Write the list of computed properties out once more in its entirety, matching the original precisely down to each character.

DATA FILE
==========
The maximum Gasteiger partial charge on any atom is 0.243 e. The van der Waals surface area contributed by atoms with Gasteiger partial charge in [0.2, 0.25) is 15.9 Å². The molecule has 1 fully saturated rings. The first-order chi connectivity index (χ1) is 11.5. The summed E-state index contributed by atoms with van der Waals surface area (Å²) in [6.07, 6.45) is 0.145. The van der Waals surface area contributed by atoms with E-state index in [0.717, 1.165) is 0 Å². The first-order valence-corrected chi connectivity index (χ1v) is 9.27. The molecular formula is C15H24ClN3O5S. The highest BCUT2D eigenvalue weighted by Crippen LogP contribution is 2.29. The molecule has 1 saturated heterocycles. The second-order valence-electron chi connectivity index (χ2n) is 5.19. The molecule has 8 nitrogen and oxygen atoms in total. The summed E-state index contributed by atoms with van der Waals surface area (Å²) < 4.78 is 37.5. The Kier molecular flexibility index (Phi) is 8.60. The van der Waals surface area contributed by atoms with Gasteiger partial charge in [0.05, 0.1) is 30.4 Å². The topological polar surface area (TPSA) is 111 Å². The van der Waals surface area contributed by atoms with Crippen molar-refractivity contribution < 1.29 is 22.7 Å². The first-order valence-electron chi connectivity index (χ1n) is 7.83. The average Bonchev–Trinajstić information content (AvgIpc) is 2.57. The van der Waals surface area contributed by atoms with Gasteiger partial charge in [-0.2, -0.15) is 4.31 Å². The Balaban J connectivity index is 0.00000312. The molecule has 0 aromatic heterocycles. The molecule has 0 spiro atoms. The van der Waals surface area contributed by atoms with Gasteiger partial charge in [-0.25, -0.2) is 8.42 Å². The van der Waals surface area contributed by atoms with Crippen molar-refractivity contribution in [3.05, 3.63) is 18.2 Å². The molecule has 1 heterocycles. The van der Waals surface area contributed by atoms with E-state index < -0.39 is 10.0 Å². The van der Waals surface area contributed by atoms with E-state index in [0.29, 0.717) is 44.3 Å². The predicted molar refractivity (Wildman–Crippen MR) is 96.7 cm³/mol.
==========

The maximum Gasteiger partial charge on any atom is 0.243 e. The van der Waals surface area contributed by atoms with Gasteiger partial charge in [0.2, 0.25) is 15.9 Å². The molecule has 1 fully saturated rings. The first-order chi connectivity index (χ1) is 11.5. The summed E-state index contributed by atoms with van der Waals surface area (Å²) in [6.07, 6.45) is 0.145. The van der Waals surface area contributed by atoms with E-state index in [0.717, 1.165) is 0 Å². The first-order valence-corrected chi connectivity index (χ1v) is 9.27. The molecular formula is C15H24ClN3O5S. The highest BCUT2D eigenvalue weighted by Crippen LogP contribution is 2.29. The molecule has 1 saturated heterocycles. The second-order valence-electron chi connectivity index (χ2n) is 5.19. The molecule has 8 nitrogen and oxygen atoms in total. The summed E-state index contributed by atoms with van der Waals surface area (Å²) < 4.78 is 37.5. The Kier molecular flexibility index (Phi) is 8.60. The van der Waals surface area contributed by atoms with Gasteiger partial charge in [0.05, 0.1) is 30.4 Å². The topological polar surface area (TPSA) is 111 Å². The van der Waals surface area contributed by atoms with Crippen molar-refractivity contribution < 1.29 is 22.7 Å². The first-order valence-electron chi connectivity index (χ1n) is 7.83. The average Bonchev–Trinajstić information content (AvgIpc) is 2.57. The van der Waals surface area contributed by atoms with Gasteiger partial charge in [-0.2, -0.15) is 4.31 Å². The Balaban J connectivity index is 0.00000312. The molecule has 0 aromatic heterocycles. The molecule has 0 spiro atoms. The van der Waals surface area contributed by atoms with Gasteiger partial charge in [-0.25, -0.2) is 8.42 Å². The van der Waals surface area contributed by atoms with Crippen molar-refractivity contribution in [3.05, 3.63) is 18.2 Å². The molecule has 1 heterocycles. The van der Waals surface area contributed by atoms with E-state index < -0.39 is 10.0 Å². The van der Waals surface area contributed by atoms with E-state index in [0.29, 0.717) is 44.3 Å². The predicted molar refractivity (Wildman–Crippen MR) is 96.7 cm³/mol.